LGBTQ | KUOW News and Information

LGBTQ

Heinz-Peter Bader/Reuters 

Tolerance with a side of pedestrian safety: That's the message Vienna is trying to send by replacing the usual stick figures on some of its pedestrian traffic lights with same-sex couples.

Peter Krauss of Vienna’s Urban Planning, Traffic and Transport department says the new lights catch people’s attention, and that’s a good thing. ”We wanted to raise awareness because a lot of accidents in Vienna happen at pedestrian crossings because people do not look at the lights," he points out. "Our idea was that if we change the symbols maybe we get their attention.”

    

A new lawsuit in Idaho claims the same legal argument that paved the way for gay marriage in the state should also make it illegal to refuse to hire gay people.

Oregon lawmakers gave final approval Thursday to a measure that would ban so-called conversion therapy for youth.

Joe Wenke is a writer, activist and the founder of Trans Über, a publishing company that promotes LGBTQI community rights.

His most recent book is “The Human Agenda: Conversations about Sexual Orientation & Gender Identity.” In it Wenke and his guests tell stories of the search for shared humanity in an increasingly polarized world. Wenke argues there is no homosexual agenda, or transgender agenda, there is just the human agenda, summed up by the concept of our common and unalienable right to life, liberty and the pursuit of happiness.

The sperm came from Israel. It was frozen and flown to Thailand, where a South African egg donor awaited. After the egg was fertilized, the embryo traveled to Nepal and was implanted in the Indian woman who agreed to serve as the surrogate mother.

And roughly nine months later, there was a big, bouncing earthquake.

The world of international surrogacy is ... pretty complicated.

The U.S. Supreme Court directly confronts the question of gay marriage this week with a whopping 2 1/2 hours of oral argument, accompanied by plenty of prognostication afterward about the expected results. It won't be until June that we learn how the issue is settled nationally. In the meantime, though, we do know a good deal about the views of the justices already.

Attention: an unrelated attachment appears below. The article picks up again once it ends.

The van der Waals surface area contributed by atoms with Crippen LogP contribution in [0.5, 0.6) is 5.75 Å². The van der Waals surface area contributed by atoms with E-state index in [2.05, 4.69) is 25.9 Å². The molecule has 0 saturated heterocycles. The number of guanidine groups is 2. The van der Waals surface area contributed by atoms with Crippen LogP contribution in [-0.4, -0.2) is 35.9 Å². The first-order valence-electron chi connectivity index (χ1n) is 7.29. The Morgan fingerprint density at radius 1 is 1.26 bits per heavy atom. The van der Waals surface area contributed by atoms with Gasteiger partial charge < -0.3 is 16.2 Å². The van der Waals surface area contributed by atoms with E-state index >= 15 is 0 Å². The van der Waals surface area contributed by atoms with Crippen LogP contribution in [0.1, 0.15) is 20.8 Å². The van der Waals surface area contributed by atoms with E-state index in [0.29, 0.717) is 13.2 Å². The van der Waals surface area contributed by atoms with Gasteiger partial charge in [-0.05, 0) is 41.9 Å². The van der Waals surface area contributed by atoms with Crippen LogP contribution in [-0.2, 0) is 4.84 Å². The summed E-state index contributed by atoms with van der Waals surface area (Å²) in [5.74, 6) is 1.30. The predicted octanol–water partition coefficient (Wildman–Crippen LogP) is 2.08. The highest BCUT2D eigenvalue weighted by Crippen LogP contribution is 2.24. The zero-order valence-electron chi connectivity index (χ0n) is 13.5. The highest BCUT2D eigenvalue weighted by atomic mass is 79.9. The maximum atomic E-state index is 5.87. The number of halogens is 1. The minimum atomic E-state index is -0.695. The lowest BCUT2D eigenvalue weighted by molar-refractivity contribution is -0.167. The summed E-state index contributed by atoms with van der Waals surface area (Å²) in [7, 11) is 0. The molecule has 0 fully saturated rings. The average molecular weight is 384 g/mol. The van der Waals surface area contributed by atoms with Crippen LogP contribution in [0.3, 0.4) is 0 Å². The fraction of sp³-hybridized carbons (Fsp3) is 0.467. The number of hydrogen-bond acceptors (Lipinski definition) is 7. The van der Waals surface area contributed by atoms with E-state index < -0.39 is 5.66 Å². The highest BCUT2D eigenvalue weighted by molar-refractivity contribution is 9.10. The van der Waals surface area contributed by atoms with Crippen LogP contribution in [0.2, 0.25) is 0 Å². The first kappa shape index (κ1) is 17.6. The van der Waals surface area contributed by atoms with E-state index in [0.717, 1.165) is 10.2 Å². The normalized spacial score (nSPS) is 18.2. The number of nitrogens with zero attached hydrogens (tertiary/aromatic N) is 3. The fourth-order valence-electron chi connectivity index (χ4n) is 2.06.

To say that there has been a revolution in the law when it comes to gay rights is an understatement.

An Oregon judge has proposed awarding a same-sex couple $135,000 in damages after a bakery refused to make a cake for their wedding.

Welcome to a special pop-up podcast from NPR's Washington Desk. As the Supreme Court prepares to hear arguments Tuesday on whether same-sex marriage bans are constitutional, our correspondents give their take on the legal questions before the court and seismic shift in the culture and politics on this issue.

Gay marriage is now legal in 36 states. And by the end of this Supreme Court term in June, same-sex couples will either be able to wed in all 50 states, or gay marriage bans may be restored in many states where they've been struck down.

Aydian Dowling of Eugene, Ore., is ripped. He has sharply defined muscles, piercing eyes and European-playboy-on-the-Riviera tousled hair.

It's not just striking good looks that distinguish Dowling, who is leading the voting in the annual "Ultimate Guy" contest held by Men's Health magazine. If he wins the contest (which is ultimately determined by judges), Dowling will be the first transgender man to appear on the cover of Men's Health.

All this week, Morning Edition is listening to people think out loud about same-sex marriage in North Dakota, one of 13 states that still ban same-sex marriage. Thursday's story looks at discussions about same-sex marriage among families — a subject some feel is often too taboo to tackle.

Melanie Hoffert grew up on a farm near the town of Wahpeton, N.D. She called her new memoir Prairie Silence because around here, people prefer not to talk about hard things in the open.

This week, Morning Edition is taking a look at the attitudes about gay rights in North Dakota, one of 13 states that still bans same-sex marriage.

Wahpeton, N.D., is about an hourlong drive from Fargo, through vast, empty farmland that's brown and yellow this time of year. It will look very different soon — farmers are already out on their tractors preparing for the planting season.

Supreme Court SCOTUS
Flickr Photo/Kjetil-Ree (CC BY-NC-ND)

Ross Reynolds talks to Alexandra Gutierrez of the Alaska Public Radio Network about the decision by Alaska's attorney general to sign a letter with 15 other states advising the Supreme Court to uphold state bans on same-sex marriage. 

Following a firestorm of criticism, Republican governors in Indiana and Arkansas signed revised versions of their states' Religious Freedom Restoration bills Thursday night. In Indiana the language was adjusted, and in Arkansas it was significantly scaled back to more closely align with the federal law.

Seattle Mayor Ed Murray in the KUOW studios.
KUOW Photo/Bond Huberman